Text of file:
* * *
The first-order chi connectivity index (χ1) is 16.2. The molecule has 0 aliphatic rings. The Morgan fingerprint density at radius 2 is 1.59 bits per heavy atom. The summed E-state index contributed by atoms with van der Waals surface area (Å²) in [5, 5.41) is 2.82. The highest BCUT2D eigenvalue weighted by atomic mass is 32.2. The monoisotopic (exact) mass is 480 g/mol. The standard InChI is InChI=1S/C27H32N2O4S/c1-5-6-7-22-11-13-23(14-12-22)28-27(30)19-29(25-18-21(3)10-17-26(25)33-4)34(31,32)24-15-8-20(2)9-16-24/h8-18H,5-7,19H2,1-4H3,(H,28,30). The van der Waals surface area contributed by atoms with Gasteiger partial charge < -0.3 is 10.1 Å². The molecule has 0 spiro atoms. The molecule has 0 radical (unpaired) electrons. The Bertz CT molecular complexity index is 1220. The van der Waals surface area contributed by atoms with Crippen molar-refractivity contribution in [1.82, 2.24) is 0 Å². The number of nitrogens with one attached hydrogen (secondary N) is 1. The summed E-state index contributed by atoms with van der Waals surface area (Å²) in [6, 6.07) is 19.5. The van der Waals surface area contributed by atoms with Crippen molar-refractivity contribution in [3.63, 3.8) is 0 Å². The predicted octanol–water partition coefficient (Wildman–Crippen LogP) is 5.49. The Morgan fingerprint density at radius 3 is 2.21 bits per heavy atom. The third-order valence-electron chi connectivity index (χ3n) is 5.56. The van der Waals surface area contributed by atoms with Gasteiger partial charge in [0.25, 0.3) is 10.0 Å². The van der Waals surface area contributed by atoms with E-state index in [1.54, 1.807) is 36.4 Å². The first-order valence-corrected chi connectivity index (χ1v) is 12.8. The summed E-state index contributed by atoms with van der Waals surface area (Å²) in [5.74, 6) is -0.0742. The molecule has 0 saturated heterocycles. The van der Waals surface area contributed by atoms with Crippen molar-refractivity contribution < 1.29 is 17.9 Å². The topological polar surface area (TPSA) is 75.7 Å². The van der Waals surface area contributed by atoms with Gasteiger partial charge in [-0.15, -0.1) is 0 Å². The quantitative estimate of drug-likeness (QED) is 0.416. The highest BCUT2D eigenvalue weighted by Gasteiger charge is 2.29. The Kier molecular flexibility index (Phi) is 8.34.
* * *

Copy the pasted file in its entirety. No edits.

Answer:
The first-order chi connectivity index (χ1) is 16.2. The molecule has 0 aliphatic rings. The Morgan fingerprint density at radius 2 is 1.59 bits per heavy atom. The summed E-state index contributed by atoms with van der Waals surface area (Å²) in [5, 5.41) is 2.82. The highest BCUT2D eigenvalue weighted by atomic mass is 32.2. The monoisotopic (exact) mass is 480 g/mol. The standard InChI is InChI=1S/C27H32N2O4S/c1-5-6-7-22-11-13-23(14-12-22)28-27(30)19-29(25-18-21(3)10-17-26(25)33-4)34(31,32)24-15-8-20(2)9-16-24/h8-18H,5-7,19H2,1-4H3,(H,28,30). The van der Waals surface area contributed by atoms with Gasteiger partial charge < -0.3 is 10.1 Å². The molecule has 0 spiro atoms. The molecule has 0 radical (unpaired) electrons. The Bertz CT molecular complexity index is 1220. The van der Waals surface area contributed by atoms with Crippen molar-refractivity contribution in [1.82, 2.24) is 0 Å². The number of nitrogens with one attached hydrogen (secondary N) is 1. The summed E-state index contributed by atoms with van der Waals surface area (Å²) in [6, 6.07) is 19.5. The van der Waals surface area contributed by atoms with Crippen molar-refractivity contribution in [3.63, 3.8) is 0 Å². The predicted octanol–water partition coefficient (Wildman–Crippen LogP) is 5.49. The Morgan fingerprint density at radius 3 is 2.21 bits per heavy atom. The third-order valence-electron chi connectivity index (χ3n) is 5.56. The van der Waals surface area contributed by atoms with Gasteiger partial charge in [0.25, 0.3) is 10.0 Å². The van der Waals surface area contributed by atoms with E-state index in [1.54, 1.807) is 36.4 Å². The first-order valence-corrected chi connectivity index (χ1v) is 12.8. The summed E-state index contributed by atoms with van der Waals surface area (Å²) in [5.74, 6) is -0.0742. The molecule has 0 saturated heterocycles. The van der Waals surface area contributed by atoms with Crippen molar-refractivity contribution < 1.29 is 17.9 Å². The topological polar surface area (TPSA) is 75.7 Å². The van der Waals surface area contributed by atoms with Gasteiger partial charge in [-0.15, -0.1) is 0 Å². The quantitative estimate of drug-likeness (QED) is 0.416. The highest BCUT2D eigenvalue weighted by Gasteiger charge is 2.29. The Kier molecular flexibility index (Phi) is 8.34.